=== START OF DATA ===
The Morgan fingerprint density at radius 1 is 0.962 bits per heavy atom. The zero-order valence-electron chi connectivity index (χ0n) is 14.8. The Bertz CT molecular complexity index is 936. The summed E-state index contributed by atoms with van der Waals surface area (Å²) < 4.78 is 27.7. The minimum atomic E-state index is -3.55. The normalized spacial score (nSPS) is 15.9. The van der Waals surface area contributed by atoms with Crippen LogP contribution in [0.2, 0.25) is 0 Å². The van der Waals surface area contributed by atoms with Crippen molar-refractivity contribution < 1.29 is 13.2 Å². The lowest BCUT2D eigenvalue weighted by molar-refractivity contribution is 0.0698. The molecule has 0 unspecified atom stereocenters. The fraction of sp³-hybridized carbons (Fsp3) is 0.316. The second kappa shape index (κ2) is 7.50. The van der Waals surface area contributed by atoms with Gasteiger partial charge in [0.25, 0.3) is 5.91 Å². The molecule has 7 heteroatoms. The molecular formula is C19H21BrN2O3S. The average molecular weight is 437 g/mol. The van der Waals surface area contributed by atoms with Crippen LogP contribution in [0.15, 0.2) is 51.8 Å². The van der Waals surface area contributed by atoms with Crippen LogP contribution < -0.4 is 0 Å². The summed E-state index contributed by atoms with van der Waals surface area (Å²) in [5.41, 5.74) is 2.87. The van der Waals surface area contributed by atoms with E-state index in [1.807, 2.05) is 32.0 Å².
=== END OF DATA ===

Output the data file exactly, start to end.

The Morgan fingerprint density at radius 1 is 0.962 bits per heavy atom. The zero-order valence-electron chi connectivity index (χ0n) is 14.8. The Bertz CT molecular complexity index is 936. The summed E-state index contributed by atoms with van der Waals surface area (Å²) < 4.78 is 27.7. The minimum atomic E-state index is -3.55. The normalized spacial score (nSPS) is 15.9. The van der Waals surface area contributed by atoms with Crippen LogP contribution in [0.2, 0.25) is 0 Å². The van der Waals surface area contributed by atoms with Crippen molar-refractivity contribution < 1.29 is 13.2 Å². The lowest BCUT2D eigenvalue weighted by molar-refractivity contribution is 0.0698. The molecule has 0 unspecified atom stereocenters. The fraction of sp³-hybridized carbons (Fsp3) is 0.316. The second kappa shape index (κ2) is 7.50. The van der Waals surface area contributed by atoms with Gasteiger partial charge in [0.25, 0.3) is 5.91 Å². The molecule has 7 heteroatoms. The molecular formula is C19H21BrN2O3S. The average molecular weight is 437 g/mol. The van der Waals surface area contributed by atoms with Crippen LogP contribution in [0.15, 0.2) is 51.8 Å². The van der Waals surface area contributed by atoms with Crippen LogP contribution < -0.4 is 0 Å². The summed E-state index contributed by atoms with van der Waals surface area (Å²) in [5.41, 5.74) is 2.87. The van der Waals surface area contributed by atoms with E-state index in [1.807, 2.05) is 32.0 Å².